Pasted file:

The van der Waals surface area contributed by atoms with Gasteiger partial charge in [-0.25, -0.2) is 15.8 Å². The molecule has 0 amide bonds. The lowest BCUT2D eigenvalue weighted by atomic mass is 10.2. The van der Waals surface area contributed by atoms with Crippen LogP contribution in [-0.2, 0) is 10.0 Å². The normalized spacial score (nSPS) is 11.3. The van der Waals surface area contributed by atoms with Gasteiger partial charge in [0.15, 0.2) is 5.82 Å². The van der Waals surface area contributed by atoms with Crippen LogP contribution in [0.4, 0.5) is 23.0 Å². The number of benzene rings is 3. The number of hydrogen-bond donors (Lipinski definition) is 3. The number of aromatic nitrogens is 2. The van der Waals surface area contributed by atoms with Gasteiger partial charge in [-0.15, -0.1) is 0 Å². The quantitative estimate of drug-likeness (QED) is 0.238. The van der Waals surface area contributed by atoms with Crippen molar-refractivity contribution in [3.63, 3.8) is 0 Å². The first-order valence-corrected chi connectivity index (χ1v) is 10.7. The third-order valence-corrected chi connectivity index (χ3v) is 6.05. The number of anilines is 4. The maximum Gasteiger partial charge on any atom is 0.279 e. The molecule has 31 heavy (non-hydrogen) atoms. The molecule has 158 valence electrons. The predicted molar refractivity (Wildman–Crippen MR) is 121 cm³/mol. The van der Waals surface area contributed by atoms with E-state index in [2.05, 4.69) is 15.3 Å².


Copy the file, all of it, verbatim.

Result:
The van der Waals surface area contributed by atoms with Gasteiger partial charge in [-0.25, -0.2) is 15.8 Å². The molecule has 0 amide bonds. The lowest BCUT2D eigenvalue weighted by atomic mass is 10.2. The van der Waals surface area contributed by atoms with Crippen LogP contribution in [-0.2, 0) is 10.0 Å². The normalized spacial score (nSPS) is 11.3. The van der Waals surface area contributed by atoms with Gasteiger partial charge in [0.15, 0.2) is 5.82 Å². The van der Waals surface area contributed by atoms with Crippen LogP contribution in [0.4, 0.5) is 23.0 Å². The number of benzene rings is 3. The number of hydrogen-bond donors (Lipinski definition) is 3. The number of aromatic nitrogens is 2. The van der Waals surface area contributed by atoms with Gasteiger partial charge in [-0.15, -0.1) is 0 Å². The quantitative estimate of drug-likeness (QED) is 0.238. The van der Waals surface area contributed by atoms with Crippen molar-refractivity contribution in [3.63, 3.8) is 0 Å². The first-order valence-corrected chi connectivity index (χ1v) is 10.7. The third-order valence-corrected chi connectivity index (χ3v) is 6.05. The number of anilines is 4. The maximum Gasteiger partial charge on any atom is 0.279 e. The molecule has 31 heavy (non-hydrogen) atoms. The molecule has 158 valence electrons. The predicted molar refractivity (Wildman–Crippen MR) is 121 cm³/mol. The van der Waals surface area contributed by atoms with E-state index in [2.05, 4.69) is 15.3 Å².